Monday, June 24, 2013

Garden Gone Gangbusters

Sometimes I get carried away fretting over the two additional rows of corn that I didn't get planted. Or the five blueberry bushes that were supposed to be nine by this summer. Or when the next load of free wood chips will be delivered so I can keep this cursed Curly Dock under control.

Lyla watering

And then I remember the REAL reason I planted this garden in the first place.

Of course, I'm not exactly a reluctant gardener. I LOVE growing my own food.

When I was a teenager my neighbor had a small stock pile of half-dead nursery plants under his back deck. I'm pretty sure they were the remnants of a failed business venture. Among those plants were a few blueberry bushes. Something lit up inside me when he said I could have them. Really, these things were just pitiful. If not already dead, they certainly weren't far from plant heaven.

I dug a few shallow holes into the packed Georgia red clay and plopped my soon-to-be miracles in the ground. Surely, I had the magic touch and could rescue these precious blueberry bushes. Needless to say, I never tasted any of those much-anticipated berries.

As a newlywed living on campus at the University of Washington, I tried to keep tomato plants alive on the small patio sandwiched between the apartments on either side of us. And I was mildly successful...until the raccoons discovered them.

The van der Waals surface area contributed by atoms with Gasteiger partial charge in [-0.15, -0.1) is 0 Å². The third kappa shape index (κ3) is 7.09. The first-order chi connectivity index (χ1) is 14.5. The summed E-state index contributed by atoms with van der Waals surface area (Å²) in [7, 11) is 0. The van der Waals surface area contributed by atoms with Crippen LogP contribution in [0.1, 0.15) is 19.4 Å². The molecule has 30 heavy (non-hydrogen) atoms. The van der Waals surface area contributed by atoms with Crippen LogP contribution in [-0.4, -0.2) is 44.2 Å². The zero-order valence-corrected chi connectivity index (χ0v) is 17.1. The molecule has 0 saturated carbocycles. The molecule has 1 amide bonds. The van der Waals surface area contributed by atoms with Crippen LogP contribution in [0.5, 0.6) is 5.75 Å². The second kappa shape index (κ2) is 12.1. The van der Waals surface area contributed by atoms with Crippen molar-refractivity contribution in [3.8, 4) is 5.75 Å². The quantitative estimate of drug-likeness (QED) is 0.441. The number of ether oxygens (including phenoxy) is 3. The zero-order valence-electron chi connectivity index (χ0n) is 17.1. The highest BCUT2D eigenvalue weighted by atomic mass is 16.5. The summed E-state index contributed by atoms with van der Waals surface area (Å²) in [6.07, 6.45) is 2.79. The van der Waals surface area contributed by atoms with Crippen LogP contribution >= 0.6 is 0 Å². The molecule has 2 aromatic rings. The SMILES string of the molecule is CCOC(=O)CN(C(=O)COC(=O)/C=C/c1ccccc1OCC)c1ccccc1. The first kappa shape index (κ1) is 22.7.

When we lived in Michigan, again in student housing, we rented a 10x10 garden plot about 1/4 mile from our townhouse. In Michigan you just have to think about growing food and it will grow. But I was pregnant and sick for much of our gardening time there. The broccoli went to seed and the strawberries got mushy before we ever even noticed them.

When it came time to actually buy a house in Washington we looked for acreage. I wanted my children to understand that food didn't come from Costco. I wanted them to learn to subdue the earth and pray for a good harvest. And yes, have ample opportunity for REAL chores. Chores that if not done, held REAL consequences. When the chickens don't get fed they don't produce any eggs. When the bedding in the goat barn stays nasty for long enough the goats get sick.

I'm still holding out for chickens next summer, and maybe goats the summer after that, but as my neighbor puts it, "I went gangbusters"  with the garden.

I admit I've never heard that phrase before, but I guess I know what it looks like and love what it means for my children.

Halle harvesting

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